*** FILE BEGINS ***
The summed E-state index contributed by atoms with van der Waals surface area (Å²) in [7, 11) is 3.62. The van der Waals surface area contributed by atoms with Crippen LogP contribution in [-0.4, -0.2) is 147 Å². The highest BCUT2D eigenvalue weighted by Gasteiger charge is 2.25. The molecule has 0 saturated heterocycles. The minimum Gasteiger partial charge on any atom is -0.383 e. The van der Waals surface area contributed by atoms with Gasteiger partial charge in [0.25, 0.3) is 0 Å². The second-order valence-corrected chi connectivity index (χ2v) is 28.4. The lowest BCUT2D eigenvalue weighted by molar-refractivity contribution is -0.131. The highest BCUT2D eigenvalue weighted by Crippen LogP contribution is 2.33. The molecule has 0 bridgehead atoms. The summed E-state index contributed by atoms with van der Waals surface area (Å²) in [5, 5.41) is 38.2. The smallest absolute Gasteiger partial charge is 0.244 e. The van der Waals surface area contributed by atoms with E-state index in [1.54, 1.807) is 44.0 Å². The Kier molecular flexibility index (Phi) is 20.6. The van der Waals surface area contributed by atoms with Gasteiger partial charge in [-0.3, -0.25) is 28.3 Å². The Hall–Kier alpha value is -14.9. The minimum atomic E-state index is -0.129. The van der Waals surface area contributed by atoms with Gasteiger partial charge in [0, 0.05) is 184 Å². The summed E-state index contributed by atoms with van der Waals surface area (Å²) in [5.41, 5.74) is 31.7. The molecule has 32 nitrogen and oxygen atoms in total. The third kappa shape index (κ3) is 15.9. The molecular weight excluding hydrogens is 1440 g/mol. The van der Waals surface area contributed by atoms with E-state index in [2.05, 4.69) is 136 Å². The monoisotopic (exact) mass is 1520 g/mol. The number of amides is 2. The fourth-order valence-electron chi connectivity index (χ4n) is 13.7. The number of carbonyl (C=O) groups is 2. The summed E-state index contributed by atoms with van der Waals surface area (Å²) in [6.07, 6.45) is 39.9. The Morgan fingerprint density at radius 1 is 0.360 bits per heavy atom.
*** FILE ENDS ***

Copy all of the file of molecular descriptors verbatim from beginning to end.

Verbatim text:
The summed E-state index contributed by atoms with van der Waals surface area (Å²) in [7, 11) is 3.62. The van der Waals surface area contributed by atoms with Crippen LogP contribution in [-0.4, -0.2) is 147 Å². The highest BCUT2D eigenvalue weighted by Gasteiger charge is 2.25. The molecule has 0 saturated heterocycles. The minimum Gasteiger partial charge on any atom is -0.383 e. The van der Waals surface area contributed by atoms with Gasteiger partial charge in [0.25, 0.3) is 0 Å². The second-order valence-corrected chi connectivity index (χ2v) is 28.4. The lowest BCUT2D eigenvalue weighted by molar-refractivity contribution is -0.131. The highest BCUT2D eigenvalue weighted by Crippen LogP contribution is 2.33. The molecule has 0 bridgehead atoms. The summed E-state index contributed by atoms with van der Waals surface area (Å²) in [5, 5.41) is 38.2. The smallest absolute Gasteiger partial charge is 0.244 e. The van der Waals surface area contributed by atoms with E-state index in [1.54, 1.807) is 44.0 Å². The Kier molecular flexibility index (Phi) is 20.6. The van der Waals surface area contributed by atoms with Gasteiger partial charge in [-0.3, -0.25) is 28.3 Å². The Hall–Kier alpha value is -14.9. The minimum atomic E-state index is -0.129. The van der Waals surface area contributed by atoms with Gasteiger partial charge in [0, 0.05) is 184 Å². The summed E-state index contributed by atoms with van der Waals surface area (Å²) in [5.41, 5.74) is 31.7. The molecule has 32 nitrogen and oxygen atoms in total. The third kappa shape index (κ3) is 15.9. The molecular weight excluding hydrogens is 1440 g/mol. The van der Waals surface area contributed by atoms with E-state index in [2.05, 4.69) is 136 Å². The monoisotopic (exact) mass is 1520 g/mol. The number of amides is 2. The fourth-order valence-electron chi connectivity index (χ4n) is 13.7. The number of carbonyl (C=O) groups is 2. The summed E-state index contributed by atoms with van der Waals surface area (Å²) in [6.07, 6.45) is 39.9. The Morgan fingerprint density at radius 1 is 0.360 bits per heavy atom.